Philly Sports Live

What We Learned: Boston Bruins paying for passengers, not drivers (Puck Daddy)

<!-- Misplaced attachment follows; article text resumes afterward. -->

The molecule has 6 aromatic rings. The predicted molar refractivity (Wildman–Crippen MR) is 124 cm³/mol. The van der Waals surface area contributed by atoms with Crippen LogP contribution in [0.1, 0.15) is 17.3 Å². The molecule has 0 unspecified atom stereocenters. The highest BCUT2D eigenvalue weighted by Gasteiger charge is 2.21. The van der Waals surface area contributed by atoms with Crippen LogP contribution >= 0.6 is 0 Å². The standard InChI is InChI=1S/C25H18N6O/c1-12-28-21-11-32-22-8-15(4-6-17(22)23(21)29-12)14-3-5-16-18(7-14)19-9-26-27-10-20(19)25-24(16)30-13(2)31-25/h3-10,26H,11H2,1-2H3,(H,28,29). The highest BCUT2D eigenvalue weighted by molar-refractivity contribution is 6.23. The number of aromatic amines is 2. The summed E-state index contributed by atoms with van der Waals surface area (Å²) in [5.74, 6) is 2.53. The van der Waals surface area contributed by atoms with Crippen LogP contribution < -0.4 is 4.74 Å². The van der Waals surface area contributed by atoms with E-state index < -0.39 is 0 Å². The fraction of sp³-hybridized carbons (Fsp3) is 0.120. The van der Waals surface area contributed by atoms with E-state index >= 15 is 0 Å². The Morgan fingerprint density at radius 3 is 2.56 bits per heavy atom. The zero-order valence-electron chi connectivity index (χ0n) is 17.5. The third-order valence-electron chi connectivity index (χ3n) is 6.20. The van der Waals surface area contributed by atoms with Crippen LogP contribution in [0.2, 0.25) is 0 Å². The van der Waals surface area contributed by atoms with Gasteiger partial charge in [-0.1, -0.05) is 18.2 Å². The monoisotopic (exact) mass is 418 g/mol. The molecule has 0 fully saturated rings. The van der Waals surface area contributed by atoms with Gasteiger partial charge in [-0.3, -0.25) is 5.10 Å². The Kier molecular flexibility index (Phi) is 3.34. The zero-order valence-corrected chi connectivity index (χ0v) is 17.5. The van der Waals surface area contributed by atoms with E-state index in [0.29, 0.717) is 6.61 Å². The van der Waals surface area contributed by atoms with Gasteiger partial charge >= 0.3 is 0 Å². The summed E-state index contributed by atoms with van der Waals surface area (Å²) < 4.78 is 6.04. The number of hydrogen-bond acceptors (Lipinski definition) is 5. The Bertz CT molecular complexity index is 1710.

Friday morning the Boston Bruins announced that they’d re-signed Torey Krug and Reilly Smith for a combined $6.825 million — with the latter receiving the extra $25,000 and an additional year on his deal — and on the surface these moves make a lot of sense. With Krug, all you have to do is look at the goal numbers the last two seasons to figure out the reason he got $3.4 million for his third season at this level (25 in 139 games is a lot for a defenseman). But it also comes tempered with the fact that it is just a one-year deal, something of an obvious “show-me” contract issued by Peter Chiarelli. You don’t complain about 25 goals, a number that’s tied for fifth-most over the last two seasons behind some pretty elite company: Shea Weber, Erik Karlsson, Dustin Byfuglien, and Oliver Ekman-Larsson all have 30-plus, and he’s tied with Trevor Daley and Mark Giordano. But at the same time, you have to acknowledge that of that group, only one plays third-pairing minutes against poor talent and with favorable zone starts. It’s nice to be able to deploy that kind of goal-scoring weapon against the weaker siblings on an opponent’s given lineup, but it does make you wonder what would happen if he were thrown in the deeper end of the pool. And one imagines that’s where next season comes in. So really, $3.4 million is a lot to pay for a third-pairing defenseman, no matter how elite of a third-pairing guy he may be. (Can third-pairing defensemen be considered elite at all?) He drives play and scores like a first-pairing forward, but until he plays even remotely difficult minutes the Bruins can’t really know what he actually is. In comparison with what other guys in that position make — let’s say defensemen playing up to 16 minutes a night at 5-on-5 — very few make more than, say, $2 million, and those who do tend to be overpaid veterans who provide “grit” and “leadership” (Bryce Salvador, Bryan Allen, etc.). Krug is now on the higher end of that spectrum now. I’m not sure it makes a lot of sense, but if they ask him to play tougher competition, it’s at least a costly experiment that has a decent chance of working out well for the Bruins long-term. I’m optimistic that second-pairing minutes would suit him. As for the other deal signed Friday, which is both slightly more expensive (though negligibly so) and longer, I don’t get it at all. Reilly Smith is a 23-year-old winger with 32 goals in 146 games who plays the vast majority of his minutes with Patrice Bergeron and Brad Marchand. That in and of itself probably appears to make him worth $3.425 million; he’s just entering his prime production years, he plays tough minutes — as anyone does when slotted onto the Bergeron line — and he scores at a decent clip. If you look at all the wings who have scored between 25 and 40 goals over the last two seasons (to filter out both worse players and elite ones), you get a list of 53 guys league-wide, and the group has a fun mix of names. Up at the top you have Marian Gaborik, Taylor Hall, Bobby Ryan and Henrik Zetterberg, among others. At the bottom, it’s more like Dwight King, Jussi Jokinen, Dustin Brown, and Kris Versteeg. Of that group, Smith ranks tied for 37th in terms of goals per game. The average cap hit all these players carry is a little more than $3.6 million. So perhaps you say, as Chiarelli did in discussing the new deal, that the mid-$3 million range is about what you have to pay a 20ish-goalscorer these days. But the real issue with Smith is that, unlike a lot of guys on that list, he’s not really seen as much of a difference-maker, really. The numbers all support that he is, but one has to consider the impact Bergeron has on just about everyone he plays with. In essence, he does that Ryan Getzlaf thing — “Go to the net and I’ll make you rich.” — with everyone lucky enough to be on his line. Except they probably don’t even have to go to the net very much. Bergeron is that good, and what makes him great isn’t really all that dependent upon putting up points in and of itself. When Bergeron is on the ice, the puck is in the other team’s end. It’s really that simple. And it leads to a lot of goals being scored in the Bruins’ favor. Marchand has been a beneficiary of this in the extreme, and they’ve formed a very nice pair for Boston even amid all the “they gutta trade Mahshand!!!!” talk that swirled for much of last season (which by the way was driven entirely by half a season’s worth of a low shooting percentage). It’s the right wing that’s been a problem, no question about it, and in the last three seasons, three different guys have been tried on that side for something resembling significant minutes: Smith, Tyler Seguin, and Loui Eriksson. It should come as little surprise that, of the group, Seguin made the Bergeron line the most effective: 62 percent corsi, 81.3 percent(!!!!!!!!!!!!) goals for. In terms of driving possession, 62 percent is just about in the middle of what was posted with Smith and Eriksson (61.2 percent and 62.9 percent, respectively). And that tells you just how dominant Bergeron and Marchand are overall. Of course, when Bergeron and Marchand are apart, their numbers drop off considerably, though Bergeron’s less so because he is amazing. So clearly the center on this line, one of the best in the sport, needs a trigger man to really punish his opponents — his goals-for percentage at 5-on-5 hits just 40.6 percent without Marchand — but beyond that you can slot just about anyone in and things go great. Here are the numbers with and without Bergeron for Marchand and the three most common right wings over the past three seasons: